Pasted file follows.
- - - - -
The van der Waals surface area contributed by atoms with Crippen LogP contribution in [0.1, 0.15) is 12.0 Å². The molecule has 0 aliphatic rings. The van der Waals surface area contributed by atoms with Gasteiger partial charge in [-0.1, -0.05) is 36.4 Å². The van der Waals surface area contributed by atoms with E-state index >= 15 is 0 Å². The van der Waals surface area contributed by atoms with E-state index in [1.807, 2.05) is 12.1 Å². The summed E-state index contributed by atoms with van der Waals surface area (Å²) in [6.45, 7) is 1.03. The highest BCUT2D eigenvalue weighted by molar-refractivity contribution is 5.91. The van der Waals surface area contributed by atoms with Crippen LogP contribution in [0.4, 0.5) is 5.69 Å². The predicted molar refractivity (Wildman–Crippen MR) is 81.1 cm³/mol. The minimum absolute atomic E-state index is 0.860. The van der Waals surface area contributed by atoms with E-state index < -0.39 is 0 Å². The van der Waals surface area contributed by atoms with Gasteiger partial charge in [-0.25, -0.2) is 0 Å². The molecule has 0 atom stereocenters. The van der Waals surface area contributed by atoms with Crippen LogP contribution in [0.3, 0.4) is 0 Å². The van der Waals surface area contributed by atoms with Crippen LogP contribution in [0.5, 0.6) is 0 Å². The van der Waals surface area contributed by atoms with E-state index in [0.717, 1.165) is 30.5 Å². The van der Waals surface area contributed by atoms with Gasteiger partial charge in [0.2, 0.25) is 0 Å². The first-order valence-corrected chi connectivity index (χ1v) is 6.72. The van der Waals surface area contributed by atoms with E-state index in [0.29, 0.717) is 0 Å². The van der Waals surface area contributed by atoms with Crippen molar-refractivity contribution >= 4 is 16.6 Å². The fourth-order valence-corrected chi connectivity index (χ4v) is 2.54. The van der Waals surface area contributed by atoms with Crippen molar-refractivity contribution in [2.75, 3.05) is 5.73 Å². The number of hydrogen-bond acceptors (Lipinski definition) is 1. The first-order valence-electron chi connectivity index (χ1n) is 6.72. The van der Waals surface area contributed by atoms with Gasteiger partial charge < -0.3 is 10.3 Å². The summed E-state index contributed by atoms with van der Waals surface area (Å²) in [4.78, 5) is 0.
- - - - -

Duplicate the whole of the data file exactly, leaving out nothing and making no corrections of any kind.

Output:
The van der Waals surface area contributed by atoms with Crippen LogP contribution in [0.1, 0.15) is 12.0 Å². The molecule has 0 aliphatic rings. The van der Waals surface area contributed by atoms with Gasteiger partial charge in [-0.1, -0.05) is 36.4 Å². The van der Waals surface area contributed by atoms with E-state index >= 15 is 0 Å². The van der Waals surface area contributed by atoms with E-state index in [1.807, 2.05) is 12.1 Å². The summed E-state index contributed by atoms with van der Waals surface area (Å²) in [6.45, 7) is 1.03. The highest BCUT2D eigenvalue weighted by molar-refractivity contribution is 5.91. The van der Waals surface area contributed by atoms with Crippen LogP contribution in [0.4, 0.5) is 5.69 Å². The predicted molar refractivity (Wildman–Crippen MR) is 81.1 cm³/mol. The minimum absolute atomic E-state index is 0.860. The van der Waals surface area contributed by atoms with E-state index < -0.39 is 0 Å². The van der Waals surface area contributed by atoms with Gasteiger partial charge in [-0.25, -0.2) is 0 Å². The molecule has 0 atom stereocenters. The van der Waals surface area contributed by atoms with Crippen LogP contribution in [0.3, 0.4) is 0 Å². The van der Waals surface area contributed by atoms with Crippen LogP contribution in [0.5, 0.6) is 0 Å². The van der Waals surface area contributed by atoms with E-state index in [0.717, 1.165) is 30.5 Å². The van der Waals surface area contributed by atoms with Gasteiger partial charge in [0.2, 0.25) is 0 Å². The first-order valence-corrected chi connectivity index (χ1v) is 6.72. The van der Waals surface area contributed by atoms with E-state index in [0.29, 0.717) is 0 Å². The van der Waals surface area contributed by atoms with Crippen molar-refractivity contribution >= 4 is 16.6 Å². The fourth-order valence-corrected chi connectivity index (χ4v) is 2.54. The van der Waals surface area contributed by atoms with Crippen molar-refractivity contribution in [2.75, 3.05) is 5.73 Å². The number of hydrogen-bond acceptors (Lipinski definition) is 1. The first-order valence-electron chi connectivity index (χ1n) is 6.72. The van der Waals surface area contributed by atoms with Gasteiger partial charge < -0.3 is 10.3 Å². The summed E-state index contributed by atoms with van der Waals surface area (Å²) in [4.78, 5) is 0.